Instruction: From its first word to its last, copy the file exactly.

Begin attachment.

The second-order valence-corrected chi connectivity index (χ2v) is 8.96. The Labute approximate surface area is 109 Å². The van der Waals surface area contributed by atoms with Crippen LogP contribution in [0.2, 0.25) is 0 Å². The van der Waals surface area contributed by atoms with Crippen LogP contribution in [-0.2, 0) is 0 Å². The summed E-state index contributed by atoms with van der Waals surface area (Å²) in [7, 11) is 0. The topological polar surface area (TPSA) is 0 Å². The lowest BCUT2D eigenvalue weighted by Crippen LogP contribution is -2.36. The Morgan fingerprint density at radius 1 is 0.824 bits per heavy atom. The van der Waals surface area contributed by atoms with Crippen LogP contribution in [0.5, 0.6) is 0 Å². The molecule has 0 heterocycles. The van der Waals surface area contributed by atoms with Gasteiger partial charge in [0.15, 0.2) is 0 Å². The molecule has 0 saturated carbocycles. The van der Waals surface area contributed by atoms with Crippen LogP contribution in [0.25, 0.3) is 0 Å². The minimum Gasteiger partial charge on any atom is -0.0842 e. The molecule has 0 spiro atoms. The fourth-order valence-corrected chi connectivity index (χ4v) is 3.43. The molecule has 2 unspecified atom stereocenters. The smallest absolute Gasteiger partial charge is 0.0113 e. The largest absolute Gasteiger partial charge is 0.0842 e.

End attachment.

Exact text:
The second-order valence-corrected chi connectivity index (χ2v) is 8.96. The Labute approximate surface area is 109 Å². The van der Waals surface area contributed by atoms with Crippen LogP contribution in [0.2, 0.25) is 0 Å². The van der Waals surface area contributed by atoms with Crippen LogP contribution in [-0.2, 0) is 0 Å². The summed E-state index contributed by atoms with van der Waals surface area (Å²) in [7, 11) is 0. The topological polar surface area (TPSA) is 0 Å². The lowest BCUT2D eigenvalue weighted by Crippen LogP contribution is -2.36. The Morgan fingerprint density at radius 1 is 0.824 bits per heavy atom. The van der Waals surface area contributed by atoms with Crippen LogP contribution in [0.5, 0.6) is 0 Å². The molecule has 0 heterocycles. The van der Waals surface area contributed by atoms with Gasteiger partial charge in [0.15, 0.2) is 0 Å². The molecule has 0 saturated carbocycles. The van der Waals surface area contributed by atoms with Crippen LogP contribution in [0.25, 0.3) is 0 Å². The minimum Gasteiger partial charge on any atom is -0.0842 e. The molecule has 0 spiro atoms. The fourth-order valence-corrected chi connectivity index (χ4v) is 3.43. The molecule has 2 unspecified atom stereocenters. The smallest absolute Gasteiger partial charge is 0.0113 e. The largest absolute Gasteiger partial charge is 0.0842 e.